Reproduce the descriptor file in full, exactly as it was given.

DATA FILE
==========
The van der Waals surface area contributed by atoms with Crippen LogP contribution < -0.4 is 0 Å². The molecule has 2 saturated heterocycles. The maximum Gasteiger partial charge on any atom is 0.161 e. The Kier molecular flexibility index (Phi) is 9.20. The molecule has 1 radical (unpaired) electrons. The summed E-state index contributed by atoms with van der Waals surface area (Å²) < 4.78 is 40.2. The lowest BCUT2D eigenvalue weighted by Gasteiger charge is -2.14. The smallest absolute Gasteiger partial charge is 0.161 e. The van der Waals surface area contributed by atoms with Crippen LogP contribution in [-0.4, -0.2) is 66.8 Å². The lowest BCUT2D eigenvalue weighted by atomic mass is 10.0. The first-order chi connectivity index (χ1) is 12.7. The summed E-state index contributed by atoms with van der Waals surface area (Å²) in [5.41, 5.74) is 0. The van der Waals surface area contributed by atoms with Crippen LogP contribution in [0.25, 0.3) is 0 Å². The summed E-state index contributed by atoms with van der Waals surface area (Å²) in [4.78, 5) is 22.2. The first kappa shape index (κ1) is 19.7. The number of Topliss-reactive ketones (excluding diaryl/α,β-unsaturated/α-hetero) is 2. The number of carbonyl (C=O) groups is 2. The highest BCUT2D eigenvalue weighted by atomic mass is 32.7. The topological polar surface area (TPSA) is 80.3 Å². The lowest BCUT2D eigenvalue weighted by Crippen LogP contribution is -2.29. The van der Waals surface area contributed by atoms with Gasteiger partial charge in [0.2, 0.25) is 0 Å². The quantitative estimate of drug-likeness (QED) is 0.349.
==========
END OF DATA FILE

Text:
The van der Waals surface area contributed by atoms with Crippen LogP contribution < -0.4 is 0 Å². The molecule has 2 saturated heterocycles. The maximum Gasteiger partial charge on any atom is 0.161 e. The Kier molecular flexibility index (Phi) is 9.20. The molecule has 1 radical (unpaired) electrons. The summed E-state index contributed by atoms with van der Waals surface area (Å²) < 4.78 is 40.2. The lowest BCUT2D eigenvalue weighted by Gasteiger charge is -2.14. The smallest absolute Gasteiger partial charge is 0.161 e. The van der Waals surface area contributed by atoms with Crippen LogP contribution in [-0.4, -0.2) is 66.8 Å². The lowest BCUT2D eigenvalue weighted by atomic mass is 10.0. The first-order chi connectivity index (χ1) is 12.7. The summed E-state index contributed by atoms with van der Waals surface area (Å²) in [5.41, 5.74) is 0. The van der Waals surface area contributed by atoms with Crippen LogP contribution in [0.25, 0.3) is 0 Å². The summed E-state index contributed by atoms with van der Waals surface area (Å²) in [4.78, 5) is 22.2. The first kappa shape index (κ1) is 19.7. The number of Topliss-reactive ketones (excluding diaryl/α,β-unsaturated/α-hetero) is 2. The number of carbonyl (C=O) groups is 2. The highest BCUT2D eigenvalue weighted by atomic mass is 32.7. The topological polar surface area (TPSA) is 80.3 Å². The lowest BCUT2D eigenvalue weighted by Crippen LogP contribution is -2.29. The van der Waals surface area contributed by atoms with Gasteiger partial charge in [0.2, 0.25) is 0 Å². The quantitative estimate of drug-likeness (QED) is 0.349.